There is also the issue of the difference between futures prices and spot prices. Futures contracts cannot track the underlying asset perfectly. Especially for Bitcoin, there may be a big difference between the estimated price of Bitcoin within 30 days (the meaning of a futures contract) and the actual price when that date arrives. In the year ending September 2, 2021, the rolling position of Bitcoin futures lags the price of Bitcoin itself by 38 percentage points (295% to 333%, respectively).

Finally, it is worth noting that historically, investor demand for futures-based ETFs is much lower than spot ETFs. To illustrate: The largest gold spot ETF currently holds more than US$50 billion in assets, while the largest gold futures ETF holds approximately US$40 million.

related: The public appeal: Can Bitcoin futures EFT excite US investors?

A reasonable step in the right direction

But does this mean that Bitcoin futures ETFs do more harm than good?

Absolutely not. Although it is not as simple or cheap as spot ETFs, Bitcoin futures ETFs still mark a step in the right direction to provide potential investors with cryptocurrency.

It will open up crypto investment to a wider investment audience. The ETF structure will make it easier for financial advisers and others to integrate Bitcoin into their investment portfolios and standard processes. It will also implement all investor protection measures of the 1940 Act. The strict supervision of the SEC applicable to “Act 40” funds will alleviate the concerns of many investors and conduct governance checks on fund management.

related: The Ethereum ETF is here, laying the foundation for the US to approve BTC and ETH funds

Taking into account the sharp remarks and critical stance taken by the US Securities and Exchange Commission in the recent cryptocurrency discussions, the approval of the Bitcoin futures ETF will be an important step forward. This will show that the SEC is willing to allow encrypted asset products to enter the market more comprehensively through regulatory packaging, which may alleviate recent concerns about excessive government intervention.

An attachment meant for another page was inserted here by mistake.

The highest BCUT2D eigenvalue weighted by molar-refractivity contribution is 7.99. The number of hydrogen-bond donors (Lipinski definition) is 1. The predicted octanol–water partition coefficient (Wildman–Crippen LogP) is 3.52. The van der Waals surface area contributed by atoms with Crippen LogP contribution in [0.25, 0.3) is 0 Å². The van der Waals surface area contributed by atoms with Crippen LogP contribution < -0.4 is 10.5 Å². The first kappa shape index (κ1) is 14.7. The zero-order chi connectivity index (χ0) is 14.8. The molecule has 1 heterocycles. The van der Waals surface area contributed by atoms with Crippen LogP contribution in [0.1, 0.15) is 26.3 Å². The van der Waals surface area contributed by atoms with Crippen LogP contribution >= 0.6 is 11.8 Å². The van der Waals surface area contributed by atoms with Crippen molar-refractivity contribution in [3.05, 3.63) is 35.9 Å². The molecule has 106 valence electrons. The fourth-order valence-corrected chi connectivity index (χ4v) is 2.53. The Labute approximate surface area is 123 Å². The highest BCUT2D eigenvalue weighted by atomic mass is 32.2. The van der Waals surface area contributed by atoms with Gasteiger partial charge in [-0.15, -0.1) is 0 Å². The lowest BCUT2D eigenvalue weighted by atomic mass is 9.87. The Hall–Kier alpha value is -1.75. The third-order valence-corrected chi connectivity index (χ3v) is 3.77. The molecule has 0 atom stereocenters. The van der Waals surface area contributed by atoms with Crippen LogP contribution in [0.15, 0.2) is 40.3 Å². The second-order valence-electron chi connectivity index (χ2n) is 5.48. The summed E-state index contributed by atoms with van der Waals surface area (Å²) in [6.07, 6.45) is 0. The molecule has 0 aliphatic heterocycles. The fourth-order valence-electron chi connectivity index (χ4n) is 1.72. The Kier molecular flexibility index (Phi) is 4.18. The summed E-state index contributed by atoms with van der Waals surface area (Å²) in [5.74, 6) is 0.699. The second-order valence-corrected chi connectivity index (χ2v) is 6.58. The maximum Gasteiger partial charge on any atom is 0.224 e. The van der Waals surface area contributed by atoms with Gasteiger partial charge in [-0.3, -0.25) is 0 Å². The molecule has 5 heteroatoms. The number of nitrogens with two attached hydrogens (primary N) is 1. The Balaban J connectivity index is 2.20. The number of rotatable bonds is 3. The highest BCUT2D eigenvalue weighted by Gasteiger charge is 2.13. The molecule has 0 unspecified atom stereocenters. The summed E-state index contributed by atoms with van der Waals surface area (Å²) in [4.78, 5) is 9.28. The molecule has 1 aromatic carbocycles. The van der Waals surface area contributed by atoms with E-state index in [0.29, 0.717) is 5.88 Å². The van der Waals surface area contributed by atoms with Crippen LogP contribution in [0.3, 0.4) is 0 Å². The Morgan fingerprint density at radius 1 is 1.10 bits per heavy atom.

But the success of these funds should not divert the issuer’s attention from the main goal: working with the SEC and other regulators to determine the clarity required for an approved spot Bitcoin ETF.

The process may be long, but the result is definitely worth it. It will ultimately provide investors with low-cost, high-liquidity tools to accurately track Bitcoin-so that their crypto investments are better aligned with their overall portfolio. We believe that this will eventually bring about the long-awaited new and massive wave of assets among industry supporters, investors and issuers.

This article does not contain investment advice or recommendations. Every investment and trading action involves risks, and readers should research on their own when making a decision.

The views, thoughts and opinions expressed here are only those of the author, and do not necessarily reflect or represent the views and opinions of Cointelegraph.

Catherine Dowling He is the general counsel and chief compliance officer of Bitwise Asset Management, which manages more than $1 billion in crypto funds. Previously, she served as general counsel and chief compliance officer for True Capital Management and Luminate Capital Partners. Catherine also served as an assistant U.S. Attorney for more than a decade, and most recently worked in the Economic Crimes Department of the U.S. Attorney’s Office for the Northern District of California.